Monday, November 13, 2006
Guess the Plot
1. At least, that's what ad exec Morton Flume's Clio-winning commercial says. But Gasparilla, the hip new soft drink, really does contain gold, and for silver-throated soprano Bubbles Silverman that spells trouble.
2. Nosy spinster detective Amelia Pettipants, on a cooking vacation in Spain, discovers it isn't all flamenco and flan. Rummaging through the pantry looking for boullion de pollo, she finds a Basque separatist's cache of bullion instead. And tomorrow they are making iced bombe!
3. After his fiancée dies, tee shirt salesman Jack Darby decides to simplify his life. And what better way than to go off in search of the pirate treasure known as . . . Gasparilla's Gold.
4. One Sunday morning, Bert Dweeble looked out his window. What he saw was a hairy man, chain smoking Marlboros. Now Bert feels compelled to lean the strange story of the man they call Gasparilla.
5. Gaston Gasparilla masquerades as a high-priced rent boy in the evenings, but few know of his real daytime identity, Herbert Gold, securities exchange trader. Few, that is, until the blackmail notes arrive.
6. A new strain of apple takes the market by storm. Nutritionists hail the fruit that people can't get enough of--until it's discovered that Gasparilla's Gold is more addictive than heroin.
Dear Mr. Evil,
Gasparilla’s Gold is a mystery written for an adult audience, and is complete with a word count of 105,000.
Small-time entrepreneur Jack Darby is trying to let go of his past and rebuild his life, keeping the complications to a minimum. The death of his fiancé [Presumably you mean "fiancée," though I'd better not rush to judgment.] and his resulting battle with alcohol have left him with a desire for simplicity, and for now he is content to operate his tee shirt business and enjoy the slow lane in Neptune Beach, Florida. [His best-selling shirt: My uncle rebuilt his life, and all I got was this lousy T-shirt.] Life gets tricky when he encounters Lou De Silva, a mysterious drifter on a quest for ancient pirate treasure buried near the coast of northeast Florida. After saving Lou from a deadly assault [What deadly assault?] Jack is drawn to his adventure, [Drawn to his pirate treasure adventure? I don't think so. A more likely scenario:
Lou: My God, those guys were trying to kill me! If you hadn't come along, pulled me out of the line of fire, shot out their tires and driven me to safety, I'd be dead meat.
Jack: No problem.
Lou: Hey, I know what we can do . . . you wanna go search for pirate treasure?
Jack (slowly backing away): Umm, I . . . think I'll pass.]
and they set out with only a family myth, a peculiar painting, [The Last Supper, by Da Vinci. If you look closely at the painting, you'll see the tablecloth is actually a map of Florida, the item toward which Jesus is gesturing represents Key Largo, and the apostle to Jesus's left is actually the Dread Pirate Roberts.] and a cryptic poem
[An old pirate named Gasparilla,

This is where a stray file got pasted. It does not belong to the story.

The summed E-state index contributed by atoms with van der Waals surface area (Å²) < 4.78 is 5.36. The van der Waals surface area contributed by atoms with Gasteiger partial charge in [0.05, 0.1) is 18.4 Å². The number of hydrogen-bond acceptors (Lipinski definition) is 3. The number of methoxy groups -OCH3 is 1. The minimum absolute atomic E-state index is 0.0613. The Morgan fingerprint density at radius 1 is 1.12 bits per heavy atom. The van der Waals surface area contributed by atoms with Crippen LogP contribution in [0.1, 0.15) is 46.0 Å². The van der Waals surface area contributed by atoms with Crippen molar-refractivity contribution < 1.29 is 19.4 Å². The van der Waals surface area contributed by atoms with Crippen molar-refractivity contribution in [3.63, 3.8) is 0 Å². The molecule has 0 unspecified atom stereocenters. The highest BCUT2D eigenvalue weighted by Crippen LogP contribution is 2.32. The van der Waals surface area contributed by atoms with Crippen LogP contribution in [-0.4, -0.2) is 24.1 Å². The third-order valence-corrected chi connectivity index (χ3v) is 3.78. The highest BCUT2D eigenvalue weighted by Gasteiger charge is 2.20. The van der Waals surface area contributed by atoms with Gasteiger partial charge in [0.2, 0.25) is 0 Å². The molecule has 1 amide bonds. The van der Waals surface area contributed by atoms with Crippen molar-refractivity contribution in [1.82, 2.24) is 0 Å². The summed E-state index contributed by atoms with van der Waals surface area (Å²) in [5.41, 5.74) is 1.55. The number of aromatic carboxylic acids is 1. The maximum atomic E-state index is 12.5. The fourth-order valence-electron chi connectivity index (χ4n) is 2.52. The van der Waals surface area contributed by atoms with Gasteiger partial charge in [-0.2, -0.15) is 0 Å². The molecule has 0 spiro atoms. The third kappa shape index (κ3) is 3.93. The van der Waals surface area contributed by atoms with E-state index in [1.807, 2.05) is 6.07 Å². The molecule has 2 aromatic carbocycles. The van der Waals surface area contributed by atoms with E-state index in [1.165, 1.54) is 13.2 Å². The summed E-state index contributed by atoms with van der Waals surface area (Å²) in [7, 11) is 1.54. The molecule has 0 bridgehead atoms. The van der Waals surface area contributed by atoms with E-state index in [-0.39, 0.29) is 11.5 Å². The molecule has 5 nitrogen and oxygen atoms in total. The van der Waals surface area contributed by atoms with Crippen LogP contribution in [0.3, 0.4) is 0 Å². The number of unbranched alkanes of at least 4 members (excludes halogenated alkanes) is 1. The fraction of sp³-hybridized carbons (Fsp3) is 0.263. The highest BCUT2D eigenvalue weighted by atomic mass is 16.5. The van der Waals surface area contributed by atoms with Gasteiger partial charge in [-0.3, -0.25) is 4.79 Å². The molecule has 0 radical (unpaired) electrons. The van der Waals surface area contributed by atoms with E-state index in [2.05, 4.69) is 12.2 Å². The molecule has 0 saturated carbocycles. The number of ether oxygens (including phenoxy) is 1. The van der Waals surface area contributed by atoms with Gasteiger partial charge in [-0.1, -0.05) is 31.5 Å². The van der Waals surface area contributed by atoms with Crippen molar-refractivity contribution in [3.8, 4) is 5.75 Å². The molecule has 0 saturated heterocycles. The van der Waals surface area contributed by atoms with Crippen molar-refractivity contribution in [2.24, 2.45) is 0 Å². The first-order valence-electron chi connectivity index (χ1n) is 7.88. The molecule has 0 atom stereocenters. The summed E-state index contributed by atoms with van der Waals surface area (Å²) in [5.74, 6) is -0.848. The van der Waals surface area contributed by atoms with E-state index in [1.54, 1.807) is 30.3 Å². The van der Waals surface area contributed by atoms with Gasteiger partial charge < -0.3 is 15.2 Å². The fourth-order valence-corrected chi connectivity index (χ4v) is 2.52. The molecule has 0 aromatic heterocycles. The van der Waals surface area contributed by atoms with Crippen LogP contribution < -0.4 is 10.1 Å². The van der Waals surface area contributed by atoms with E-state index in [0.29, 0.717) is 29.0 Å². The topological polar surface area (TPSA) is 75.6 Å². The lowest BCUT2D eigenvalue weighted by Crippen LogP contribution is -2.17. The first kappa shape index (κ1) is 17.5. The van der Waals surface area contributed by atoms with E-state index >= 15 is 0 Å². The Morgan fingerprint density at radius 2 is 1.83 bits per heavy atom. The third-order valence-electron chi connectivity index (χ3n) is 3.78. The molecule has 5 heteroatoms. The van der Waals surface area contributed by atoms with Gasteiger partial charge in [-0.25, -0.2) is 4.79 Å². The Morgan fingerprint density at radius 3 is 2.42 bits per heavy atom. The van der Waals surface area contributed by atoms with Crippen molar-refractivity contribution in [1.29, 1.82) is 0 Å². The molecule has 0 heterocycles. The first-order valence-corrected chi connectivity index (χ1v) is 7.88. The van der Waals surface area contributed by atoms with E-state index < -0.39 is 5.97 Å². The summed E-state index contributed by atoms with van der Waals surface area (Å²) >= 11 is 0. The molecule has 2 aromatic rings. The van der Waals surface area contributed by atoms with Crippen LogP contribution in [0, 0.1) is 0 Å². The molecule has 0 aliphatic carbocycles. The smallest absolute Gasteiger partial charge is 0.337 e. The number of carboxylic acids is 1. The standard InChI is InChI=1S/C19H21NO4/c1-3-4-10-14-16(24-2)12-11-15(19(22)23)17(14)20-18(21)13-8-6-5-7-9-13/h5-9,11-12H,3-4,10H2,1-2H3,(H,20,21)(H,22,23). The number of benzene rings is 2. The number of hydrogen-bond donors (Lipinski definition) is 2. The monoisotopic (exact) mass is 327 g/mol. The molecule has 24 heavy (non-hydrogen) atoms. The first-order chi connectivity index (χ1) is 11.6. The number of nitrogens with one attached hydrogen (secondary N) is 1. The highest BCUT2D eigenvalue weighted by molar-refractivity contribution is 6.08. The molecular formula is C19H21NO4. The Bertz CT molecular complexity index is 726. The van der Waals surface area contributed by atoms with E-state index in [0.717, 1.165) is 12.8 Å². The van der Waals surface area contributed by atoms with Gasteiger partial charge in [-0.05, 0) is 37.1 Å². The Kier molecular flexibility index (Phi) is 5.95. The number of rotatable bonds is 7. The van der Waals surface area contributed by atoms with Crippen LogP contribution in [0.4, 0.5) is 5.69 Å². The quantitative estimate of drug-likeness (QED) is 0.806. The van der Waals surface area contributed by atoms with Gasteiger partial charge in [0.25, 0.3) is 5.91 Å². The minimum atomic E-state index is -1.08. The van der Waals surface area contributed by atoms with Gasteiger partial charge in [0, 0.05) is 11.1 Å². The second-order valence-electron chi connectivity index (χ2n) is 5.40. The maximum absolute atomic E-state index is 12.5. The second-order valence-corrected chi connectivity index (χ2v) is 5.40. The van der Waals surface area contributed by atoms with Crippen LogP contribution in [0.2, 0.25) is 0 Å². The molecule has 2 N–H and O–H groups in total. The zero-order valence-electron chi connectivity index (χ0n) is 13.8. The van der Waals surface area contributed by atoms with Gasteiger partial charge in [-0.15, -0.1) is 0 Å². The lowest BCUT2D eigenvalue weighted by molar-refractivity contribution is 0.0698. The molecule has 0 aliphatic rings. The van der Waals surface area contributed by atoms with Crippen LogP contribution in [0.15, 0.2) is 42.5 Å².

Stole some gold from a bank in Manila.
He hid it in Florida
Near the I-95 corridor,
In the crypt of a wench named Priscilla.]
to serve as clues in their pursuit of the gold. [Wait a minute, they have a myth, a Limerick, and The Last Supper, and they have to search northern Florida? I can't find my remote control, even when I haven't moved from the couch since the last time I used it. They have no chance.]
Lou De Silva isn’t the only interesting development in Jack’s life. Samantha Dubois has captured his attention, but even as his interest is growing, a part of him still clings to the remnants of his tragedy. He knows he must allow his past to fall away and permit his heart to heal, and he struggles to move forward.
Graham Kilpatrick – a ruthless drug dealer who attempts to eliminate Lou for being a witness to murder – learns of their hunt for the hoary plunder and plans a heist that will provide him with the means for an early retirement, and leave Jack and Lou in a watery grave. When he abducts Samantha to use as leverage, Jack must find the treasure they are to have any hope of survival. [Assault, murder, drugs, kidnaping, etc. Out of curiosity, what was Jack's life like before he decided to keep the complications to a minimum?] As Jack unlocks the riddles and follows the clues to the gold, he discovers that he and Lou share a destiny wove together by tragic threads from the past that bind them to their demons here and now. [Technically, the threads are the destiny, woven together by a tragic loom from the past.] Intrigue, deception, and revenge interlace as the [loom of death goes on a killing spree and the] search for the treasure becomes a quest for redemption and closure. [How is this plot any different from Sleepless in Seattle?]
I’ll be pleased to send a partial or the full manuscript at your request. Thank you for your consideration.
So the mystery is . . . where's the pirate treasure? Is there a murder with a bunch of suspects? If not, you might describe it as a thriller rather than a mystery. There's mystery in most fiction, but to appeal to mystery fans, you usually need a character who solves a murder case.
Rarely does anyone drop everything to search for pirate treasure just because some stranger suggests it. What makes Jack think this is a good decision?